Access. Access is a central issue for disability since we live in a society that only creates space for able bodies. It assumes a singular bodily ontology and our physical spaces are moulded to conform to that single body. Those who don’t fit the mould are expected to make our bodies fit, to modify our bodies, movements, interactions to fit with a singular interpretation of space.
In this construction, we are made exiles in our own homes, in our own cities, towns, and villages. We are expected to accept our position of non-belonging in our own spaces, assumed to be comfortable with all of the responsibilities of citizenship, but without the basics of belonging that citizenship claims to offer. We are imagined to be content on the fringes, margins, and edges, those few spaces that accommodate our bodies and provide us with access.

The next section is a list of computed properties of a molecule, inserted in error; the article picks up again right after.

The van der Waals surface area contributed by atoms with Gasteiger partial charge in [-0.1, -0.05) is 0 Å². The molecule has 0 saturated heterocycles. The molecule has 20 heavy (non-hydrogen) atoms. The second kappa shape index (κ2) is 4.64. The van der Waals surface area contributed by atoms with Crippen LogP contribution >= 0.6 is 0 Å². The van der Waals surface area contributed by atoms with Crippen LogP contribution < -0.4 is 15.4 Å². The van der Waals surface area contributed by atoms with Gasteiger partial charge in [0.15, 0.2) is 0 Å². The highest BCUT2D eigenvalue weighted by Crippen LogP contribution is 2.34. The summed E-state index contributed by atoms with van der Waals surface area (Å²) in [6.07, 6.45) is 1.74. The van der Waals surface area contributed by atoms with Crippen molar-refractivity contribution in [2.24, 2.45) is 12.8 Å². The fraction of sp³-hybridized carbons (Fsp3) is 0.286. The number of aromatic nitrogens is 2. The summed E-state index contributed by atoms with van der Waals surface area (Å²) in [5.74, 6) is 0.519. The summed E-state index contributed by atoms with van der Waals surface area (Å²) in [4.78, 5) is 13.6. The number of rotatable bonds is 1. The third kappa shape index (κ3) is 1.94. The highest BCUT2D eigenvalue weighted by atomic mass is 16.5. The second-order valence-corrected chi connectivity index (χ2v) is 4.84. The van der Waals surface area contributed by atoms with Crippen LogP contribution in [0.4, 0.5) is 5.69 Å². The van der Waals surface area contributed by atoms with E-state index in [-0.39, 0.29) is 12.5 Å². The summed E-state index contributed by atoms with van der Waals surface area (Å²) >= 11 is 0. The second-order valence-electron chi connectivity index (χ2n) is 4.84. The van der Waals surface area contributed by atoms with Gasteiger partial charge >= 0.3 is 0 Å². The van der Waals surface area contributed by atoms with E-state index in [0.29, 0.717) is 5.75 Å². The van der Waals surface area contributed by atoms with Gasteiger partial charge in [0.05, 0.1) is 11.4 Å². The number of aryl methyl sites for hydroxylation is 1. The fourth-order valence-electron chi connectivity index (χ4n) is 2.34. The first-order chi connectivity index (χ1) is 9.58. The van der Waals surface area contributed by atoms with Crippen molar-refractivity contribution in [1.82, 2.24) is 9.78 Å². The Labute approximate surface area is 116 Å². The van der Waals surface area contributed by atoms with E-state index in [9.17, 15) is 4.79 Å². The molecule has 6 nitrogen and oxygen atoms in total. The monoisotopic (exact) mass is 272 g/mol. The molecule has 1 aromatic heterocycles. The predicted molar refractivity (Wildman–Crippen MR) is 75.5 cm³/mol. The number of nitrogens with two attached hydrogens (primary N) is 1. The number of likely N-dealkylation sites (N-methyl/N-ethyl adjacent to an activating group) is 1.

So what does this mean for our notions of home? How do we disabled bodies fit in to a nation state that has geographic boundaries but makes these geographies inaccessible to us? How do we gain access?
Perhaps the disabled body provides us with a space for re-thinking belonging, for critically questioning how we can occupy and take up space.
Our bodies are perceived as awkwardly occupying space. We notice this through the states we evoke, the way that we are both hypervisible (stared at) in public spaces and simultaneously invisible (particularly when we need help or when city planners develop architecture). Yet, maybe this positions us as bodies that are able to CHALLENGE ideas of belonging that exclude, maybe this positions is as radical bodies in a space that seeks to pacify through the rhetoric of normalcy (that is constructed only to make bodies and identities not belong).
Maybe we need to consider belonging and citizenship trough the lens of access. Maybe we need to think about exclusion and barriers to belonging when we think about how we occupy or are made unable to occupy our spaces.